Despite a sharp rally in Chinese shares overnight and another day of strong gains for US shares, with the Nasdaq Composite index hitting a new record, UK stocks eased on Tuesday as more companies counted the cost of the pandemic and lockdown.

On the currency markets the pound was steady against the dollar at $1.248 while gold prices eased back slightly to $1,781 per ounce.

The FTSE 100 index gave up 64 points or 1% to 6,222, pulled lower by hotel and restaurant operator Whitbread (WTB) and the major banks. Meanwhile the FTSE 250 mid-cap index fared slightly better, down by 99 points or just 0.5% to 17,451.


Shares in Whitbread (WTB) fell 4% to £23.42 after it reported a 79% fall in like for like sales for the quarter to the end of May due to the impact of the pandemic.

The results were expected to be weak as the majority of the Premier Inn estate was closed during the period, but investors were hoping for a more upbeat outlook.

Instead the company said that although it said it had seen ‘good demand’ for the summer, it was ‘too early to draw any conclusions from its booking trajectory.’

Also on the losing side was Micro Focus (MCRO) which posted a $1 billion loss for the half year to 30 April due to a $922 million goodwill impairment charge for the ‘increased economic uncertainty’ caused by the pandemic and the potential disruption to sales and contract renewals.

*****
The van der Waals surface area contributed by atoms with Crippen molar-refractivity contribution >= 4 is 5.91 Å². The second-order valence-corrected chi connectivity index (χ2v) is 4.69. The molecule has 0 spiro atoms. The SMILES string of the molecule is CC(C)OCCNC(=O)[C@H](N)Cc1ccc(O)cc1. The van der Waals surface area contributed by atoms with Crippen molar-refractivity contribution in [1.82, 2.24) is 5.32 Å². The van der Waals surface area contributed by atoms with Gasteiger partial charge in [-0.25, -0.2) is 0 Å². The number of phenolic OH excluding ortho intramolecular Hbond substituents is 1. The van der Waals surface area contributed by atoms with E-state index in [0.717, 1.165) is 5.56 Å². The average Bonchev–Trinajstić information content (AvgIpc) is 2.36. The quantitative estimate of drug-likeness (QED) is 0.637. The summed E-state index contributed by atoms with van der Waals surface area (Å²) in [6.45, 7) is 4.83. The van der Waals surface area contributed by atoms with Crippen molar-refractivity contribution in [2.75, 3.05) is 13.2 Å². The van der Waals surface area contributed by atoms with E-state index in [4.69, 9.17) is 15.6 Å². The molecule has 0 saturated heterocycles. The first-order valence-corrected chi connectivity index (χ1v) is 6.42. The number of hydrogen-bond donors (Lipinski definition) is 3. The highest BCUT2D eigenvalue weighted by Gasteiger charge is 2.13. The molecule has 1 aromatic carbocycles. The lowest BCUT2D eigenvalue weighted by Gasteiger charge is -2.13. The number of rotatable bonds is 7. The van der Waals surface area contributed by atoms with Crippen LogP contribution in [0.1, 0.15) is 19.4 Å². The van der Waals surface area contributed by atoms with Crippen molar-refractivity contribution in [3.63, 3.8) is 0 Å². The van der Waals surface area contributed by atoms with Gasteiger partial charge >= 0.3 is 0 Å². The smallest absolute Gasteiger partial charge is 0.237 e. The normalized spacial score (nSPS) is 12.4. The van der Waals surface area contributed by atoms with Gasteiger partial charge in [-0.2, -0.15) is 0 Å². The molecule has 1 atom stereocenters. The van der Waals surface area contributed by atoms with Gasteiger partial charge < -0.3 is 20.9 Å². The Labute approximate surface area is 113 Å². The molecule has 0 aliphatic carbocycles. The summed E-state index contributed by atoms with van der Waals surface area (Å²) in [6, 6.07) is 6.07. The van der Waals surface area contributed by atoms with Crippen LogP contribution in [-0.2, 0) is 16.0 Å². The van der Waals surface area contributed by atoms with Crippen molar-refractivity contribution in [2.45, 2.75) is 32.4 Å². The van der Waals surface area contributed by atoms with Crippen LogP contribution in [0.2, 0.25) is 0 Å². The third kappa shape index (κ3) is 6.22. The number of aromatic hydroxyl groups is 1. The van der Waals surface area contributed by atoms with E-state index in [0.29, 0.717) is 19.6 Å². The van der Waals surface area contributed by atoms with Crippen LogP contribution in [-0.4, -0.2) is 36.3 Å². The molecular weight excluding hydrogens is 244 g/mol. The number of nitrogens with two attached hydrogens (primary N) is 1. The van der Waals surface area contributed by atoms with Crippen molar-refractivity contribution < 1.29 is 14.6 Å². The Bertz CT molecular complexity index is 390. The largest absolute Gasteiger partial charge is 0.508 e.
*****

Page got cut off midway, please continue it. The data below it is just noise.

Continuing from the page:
Shares in the software firm were the worst performers in the FTSE 250, down 6.9% to 408p.

Cycling and motoring products firm Halfords (HFD) posted forecast-beating profits for the full year to 3 April thanks to tight cost control and an improvement in margins.

Pre-tax earnings for the period were £55.9m, just shy of the previous year’s £58.8m, as cycling sales increased by 2.3% on a like for like basis and even the autocentre business grew sales by 1.4% on a similar basis.

However the shares fell 8.4% to 162p after strong gains at the end of last week including a 10% pop on Thursday.


Trading platform Plus500 (PLUS) also delivered a forecast-busting trading update with half year revenues up almost threefold to $564m against $148m in the same period a year ago.

The firm put the growth down to consistently high levels of customer trading, thanks to continued market volatility, and the onboarding of ‘a significant number of new customers at an attractive cost.’

It also confirmed the appointment of David Zruia as permanent chief executive after he assumed the role on an interim basis in April. Investors applauded the results, pushing the shares up 8.2% to a new high of £14.44.

Athleticwear retailer JD Sports Fashion (JD.) gained 1.9% to 687p after it posted record results for the year to 1 February with revenues up 30% to £6.1bn and earnings before interest, taxation, depreciation and amortisation (EBITDA) up 28% to £623 million.

The firm gave little detail on current trading except to say that online sales had been ‘resilient’ while initial footfall had been weaker in malls and shopping centres ‘as customers remain nervous about the risks associated with densely occupied enclosed spaces.’

Waste treatment firm Renewi (RWI) was another gainer, up 6.2% to 27.5p after first quarter trading exceeded management expectations as waste volumes continued to improve in the three months to June.

The firm estimated the impact to earnings from the pandemic of €12m rather than its budgeted €20m thanks to ‘swift cost action’ and lower debt levels.







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Issue Date: 07 Jul 2020